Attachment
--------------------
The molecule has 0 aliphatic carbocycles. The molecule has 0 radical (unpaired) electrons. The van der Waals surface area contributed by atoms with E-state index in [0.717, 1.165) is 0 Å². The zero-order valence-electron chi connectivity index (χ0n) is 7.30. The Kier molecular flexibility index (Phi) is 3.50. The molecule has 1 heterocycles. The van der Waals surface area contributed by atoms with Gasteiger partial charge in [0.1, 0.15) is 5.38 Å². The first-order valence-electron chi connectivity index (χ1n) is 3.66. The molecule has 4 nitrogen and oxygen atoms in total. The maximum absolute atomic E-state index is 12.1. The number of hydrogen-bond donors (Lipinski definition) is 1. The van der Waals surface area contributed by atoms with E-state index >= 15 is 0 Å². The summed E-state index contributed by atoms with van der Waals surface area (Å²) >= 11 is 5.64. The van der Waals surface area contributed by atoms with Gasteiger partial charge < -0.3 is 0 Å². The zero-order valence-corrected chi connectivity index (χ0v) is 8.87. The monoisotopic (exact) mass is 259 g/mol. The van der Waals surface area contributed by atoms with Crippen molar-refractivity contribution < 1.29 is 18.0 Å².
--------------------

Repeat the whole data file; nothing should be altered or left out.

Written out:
The molecule has 0 aliphatic carbocycles. The molecule has 0 radical (unpaired) electrons. The van der Waals surface area contributed by atoms with E-state index in [0.717, 1.165) is 0 Å². The zero-order valence-electron chi connectivity index (χ0n) is 7.30. The Kier molecular flexibility index (Phi) is 3.50. The molecule has 1 heterocycles. The van der Waals surface area contributed by atoms with Gasteiger partial charge in [0.1, 0.15) is 5.38 Å². The first-order valence-electron chi connectivity index (χ1n) is 3.66. The molecule has 4 nitrogen and oxygen atoms in total. The maximum absolute atomic E-state index is 12.1. The number of hydrogen-bond donors (Lipinski definition) is 1. The van der Waals surface area contributed by atoms with E-state index >= 15 is 0 Å². The summed E-state index contributed by atoms with van der Waals surface area (Å²) >= 11 is 5.64. The van der Waals surface area contributed by atoms with Gasteiger partial charge < -0.3 is 0 Å². The zero-order valence-corrected chi connectivity index (χ0v) is 8.87. The monoisotopic (exact) mass is 259 g/mol. The van der Waals surface area contributed by atoms with Crippen molar-refractivity contribution < 1.29 is 18.0 Å².